• Outdoor Areas, Visitor Attractions & Activity Centres: Outdoor parks, play areas, outdoor areas of properties operated by the National Trust and the outdoor areas of stately homes, historic homes and castles are permitted to remain open. From 23rd April outdoor visitor attractions and activity centres may reopen.

  • Outdoor Exercise & Sports:

    • Up to 10 people (including children of all ages) from a maximum of two households can take part in outdoor exercise or sports activities.

    • Up to 15 people (including coaches) can take part in structured outdoor sports training, through clubs or individuals affiliated to recognised sport’s governing bodies or representative organisations for sport and physical activity.

    • Outdoor sports facilities can re-open but only to permit their use for those allowed in the regulations. Club houses and indoor sports facilities (changing rooms, showers, kitchens, meeting rooms), apart from essential toilet facilities must stay closed.

    • From 23rd April squad training can resume, as well as competitive outdoor sports. No spectators are permitted and numbers (including officials, participants, management and support personnel) should be restricted to the minimum number required for the delivery of the event and should not exceed 100

    • The return to sport protocols put in place by sport’s governing bodies should be strictly adhered to including hygiene measures, social distancing and other mitigations. Sport NI has provided further guidance for governing bodies / representative organisations on the Pathway out of Restrictions for Outdoor Sport.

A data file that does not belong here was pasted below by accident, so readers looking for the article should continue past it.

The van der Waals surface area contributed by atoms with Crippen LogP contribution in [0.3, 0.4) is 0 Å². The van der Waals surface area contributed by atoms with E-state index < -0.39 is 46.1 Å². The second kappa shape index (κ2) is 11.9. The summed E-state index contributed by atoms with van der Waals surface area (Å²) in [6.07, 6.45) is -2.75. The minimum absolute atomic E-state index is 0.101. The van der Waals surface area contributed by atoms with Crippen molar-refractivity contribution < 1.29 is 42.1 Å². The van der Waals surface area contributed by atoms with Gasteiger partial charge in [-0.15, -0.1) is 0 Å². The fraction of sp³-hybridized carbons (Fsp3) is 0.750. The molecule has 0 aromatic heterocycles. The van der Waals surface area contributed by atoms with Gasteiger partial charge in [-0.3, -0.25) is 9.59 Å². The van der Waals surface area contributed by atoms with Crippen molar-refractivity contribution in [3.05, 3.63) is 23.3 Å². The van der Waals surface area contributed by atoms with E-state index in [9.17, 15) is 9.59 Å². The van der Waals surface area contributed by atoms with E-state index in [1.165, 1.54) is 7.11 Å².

Spending time outdoors can significantly improve physical and mental wellbeing. To stay safe outdoors, you should follow the ‘Be Outdoor Smart – Leave No Trace – Love The Place’ guidance by:

  1. Planning ahead – check if your destination will be open and what facilities are available

  2. Respecting the emergency services – now is not the time to end up in hospital

  3. Scaling back your ambitions – choose activities that are within your skills and capabilities

  4. Parking with care – careless parking can create a road hazard or block access for Emergency Services, local farmers and residents

  5. Avoiding peak times and popular sites to help maintain social distancing

  6. Bringing and using hand sanitiser, especially after touching surfaces and wash your hands as soon as you are back indoors

  7. Respecting the wishes of landowners, local communities and other users of the site

  8. Keeping at least 2 metres apart from anyone outside your household or bubble where possible

  9. Not leaving your house if you have any COVID-19 symptoms or if you are self-isolating

  10. Taking your litter home with you

  11. Keeping your dog under control

  12. Enjoying nature but do not disturb it

  13. Only starting fires in designated BBQ areas

For the most up to date status of key outdoor recreation guidelines please visit NI Direct.


Get on the ‘Right Side of Outside’ this Spring - WalkNI

Friday, 26 March 2021

Northern Ireland’s outdoor areas and scenic spots have seen a huge increase in visitor numbers since the COVID-19 pandemic began. Whilst this interest in the outdoors is extremely positive for society, it has generated significant issues that are disrupting natural beauty spots, such as littering, dog waste, irresponsible car parking, livestock worrying, disturbance to wildlife, overcrowding and damage which can be caused by wild camping and wildfires.